Soviet troops secured Warsaw and liberated the concentration camp at Auschwitz.
Martha Graham and her company performed her new work, Appalachian Spring, with music by Aaron Copland, and other compositions. Miss Graham praised Vassar’s dance training, telling a Miscellany News reporter, “Few colleges have as fine instruction.”
Franklin D. Roosevelt, Winston Churchill and Joseph Stalin discussed postwar Europe, German reparations and the demilitarization and denazification of Germany at Yalta, in the Ukraine.
Dresden, Germany, was destroyed by a firestorm after Allied bombing raids. 25,000 people died, and another 30,000 were wounded.
The college announced that President MacCracken intended to retire at the end of June, 1946.
Helen Gahagan Douglas, Congressional Representative from California, gave the sixth series of Helen Kenyon Lectures, "This May Be Our Last Chance" and "Where Is Your Place?"
President Roosevelt died at Warm Springs, Georgia. Vice President Harry S. Truman became the country’s 33rd president.
A community memorial service was held at Vassar for the former trustee (1923-1932), honorary trustee (1933-1945) and friend of the college.
Soviet forces entered Berlin, and Benito Mussolini was captured and hanged by Italian partisans.
With the opening of c-term, the third academic term under the accelerated plan, Professor of English Helen D. Lockwood ’12 led a team of six teachers from six departments in an experimental class for 20 freshmen. Entitled “Today’s Cities,” and assuming the city to be the dominant form of modern culture, the course—which took up all the students’ academic schedule for the term—looked at problems of technology and democracy in urban cultures. Through extensive field, group and laboratory work in physics, economics, political science, sociology, psychology and English, the course emphasized the interrelationships of fields of knowledge.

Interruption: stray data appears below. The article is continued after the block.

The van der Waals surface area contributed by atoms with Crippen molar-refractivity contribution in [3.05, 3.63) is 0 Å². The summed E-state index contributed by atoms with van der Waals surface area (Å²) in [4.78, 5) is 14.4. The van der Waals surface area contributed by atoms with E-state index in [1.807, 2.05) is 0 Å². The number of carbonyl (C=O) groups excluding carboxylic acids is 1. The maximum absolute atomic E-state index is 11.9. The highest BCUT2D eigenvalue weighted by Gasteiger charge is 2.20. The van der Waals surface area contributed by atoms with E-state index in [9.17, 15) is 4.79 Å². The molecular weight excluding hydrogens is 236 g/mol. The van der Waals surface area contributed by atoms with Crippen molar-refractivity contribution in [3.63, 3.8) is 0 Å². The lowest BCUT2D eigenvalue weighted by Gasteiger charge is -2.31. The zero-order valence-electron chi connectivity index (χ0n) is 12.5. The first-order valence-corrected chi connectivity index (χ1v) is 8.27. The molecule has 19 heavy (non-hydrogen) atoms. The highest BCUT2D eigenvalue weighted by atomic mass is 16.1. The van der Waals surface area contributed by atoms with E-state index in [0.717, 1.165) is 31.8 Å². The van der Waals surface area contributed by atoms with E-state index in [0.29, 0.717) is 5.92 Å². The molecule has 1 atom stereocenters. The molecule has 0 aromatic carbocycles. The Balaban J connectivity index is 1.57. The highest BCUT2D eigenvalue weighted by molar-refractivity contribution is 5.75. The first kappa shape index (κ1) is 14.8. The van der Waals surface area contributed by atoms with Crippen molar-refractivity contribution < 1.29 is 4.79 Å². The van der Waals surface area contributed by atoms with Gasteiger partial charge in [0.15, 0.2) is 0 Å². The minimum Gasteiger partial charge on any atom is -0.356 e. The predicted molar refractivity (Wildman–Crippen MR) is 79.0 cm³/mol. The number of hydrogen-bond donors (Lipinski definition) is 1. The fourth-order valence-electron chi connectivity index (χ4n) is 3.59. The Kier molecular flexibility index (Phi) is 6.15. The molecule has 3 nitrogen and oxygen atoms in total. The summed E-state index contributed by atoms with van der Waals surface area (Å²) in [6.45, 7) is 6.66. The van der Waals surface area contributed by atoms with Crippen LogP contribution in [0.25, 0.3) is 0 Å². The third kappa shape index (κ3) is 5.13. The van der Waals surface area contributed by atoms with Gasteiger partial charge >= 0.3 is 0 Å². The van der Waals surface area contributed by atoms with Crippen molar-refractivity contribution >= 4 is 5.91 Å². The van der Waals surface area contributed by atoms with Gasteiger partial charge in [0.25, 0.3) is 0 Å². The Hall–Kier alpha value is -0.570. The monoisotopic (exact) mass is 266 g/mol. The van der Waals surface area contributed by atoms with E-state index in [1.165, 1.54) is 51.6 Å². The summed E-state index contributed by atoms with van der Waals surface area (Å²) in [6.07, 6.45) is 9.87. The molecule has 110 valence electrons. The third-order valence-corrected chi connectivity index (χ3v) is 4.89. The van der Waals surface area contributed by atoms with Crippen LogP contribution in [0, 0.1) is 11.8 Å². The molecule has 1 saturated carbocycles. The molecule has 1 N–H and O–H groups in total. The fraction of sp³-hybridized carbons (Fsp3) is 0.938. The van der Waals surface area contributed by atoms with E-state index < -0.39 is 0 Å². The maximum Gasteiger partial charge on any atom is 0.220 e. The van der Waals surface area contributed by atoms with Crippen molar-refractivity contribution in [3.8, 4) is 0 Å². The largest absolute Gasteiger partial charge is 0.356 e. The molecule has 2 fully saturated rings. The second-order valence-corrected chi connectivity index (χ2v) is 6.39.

“Today’s Cities” was offered again in c-term 1945-46 and 1946-47.
The United States 7th Army liberated the concentration camp at Dachau. Adolf Hitler committed suicide.
German troops in Italy surrendered.
Student Government President Elizabeth Gatchell ’45 christened the Vassar Victory—launched before V-E Day, but completed after it—at the Bethlehem-Fairfield shipyard in Baltimore. One of a number of Victory-class ships built as rather austere troop carriers, in a slightly upgraded configuration the Vassar Victory repatriated American troops from Europe. The ship made eight round trips between its maiden voyage to France on September 29, 1945 and its return to Baltimore on April 4, 1947.
Subsequently sold to a commercial line, the vessel—renamed the Castelbianco—brought displaced persons from Europe under the sponsorship of the International Relief Organization (IRO).
All remaining German forces surrendered to the Allies.
"Today Is V-E Day. Truman, Churchill, Stalin to Proclaim War's End. Germans Surrender at Eisenhower's Headquarters." The New York Herald Tribune
“The faculty of Vassar College on this eighth day of May, 1945, express their solemn thanksgiving for the end of hostilities in Europe, and for its final liberation by allied might of the United Nations…. Vassar College has been so fortunate in weathering the storms of five years that its sympathy and its help must go out all the more to the ancient universities of Europe, and to all the suffering, wandering millions, uprooted and distraught. With deep determination to aid, so far as in them lies, the quest for human and international understanding, they declare that Vassar College, founded in time of war by a man or vision and courage, must face the challenge of peace with equal valor and steadfastness. Faculty Minutes
Charles G. McCormick, B.D. from Union Theological Seminary, joined the college as chaplain. McCormick’s special field was personal and pastoral counseling, and the appointment reflected the college’s growing involvement with issues of students’ guidance, emotional growth and personal development.
Fannie Borden ’98, on the library staff since 1908 and librarian since 1928, retired. Eileen Thornton, from the University of Chicago, succeeded her.
At the United Nations Conference in San Francisco, the United Nations Charter and the new statutes of the International Court of Justice were officially signed. The delegates also signed the Interim Agreement setting up the UN organization.
American historian and journalist Douglas Southall Freeman, whose daughter Anne was among the graduates, addressed the Class of 1945 at Commencement, and President MacCracken conferred the bachelor’s degree on its 227 members. Five graduate students received the master’s degree in arts.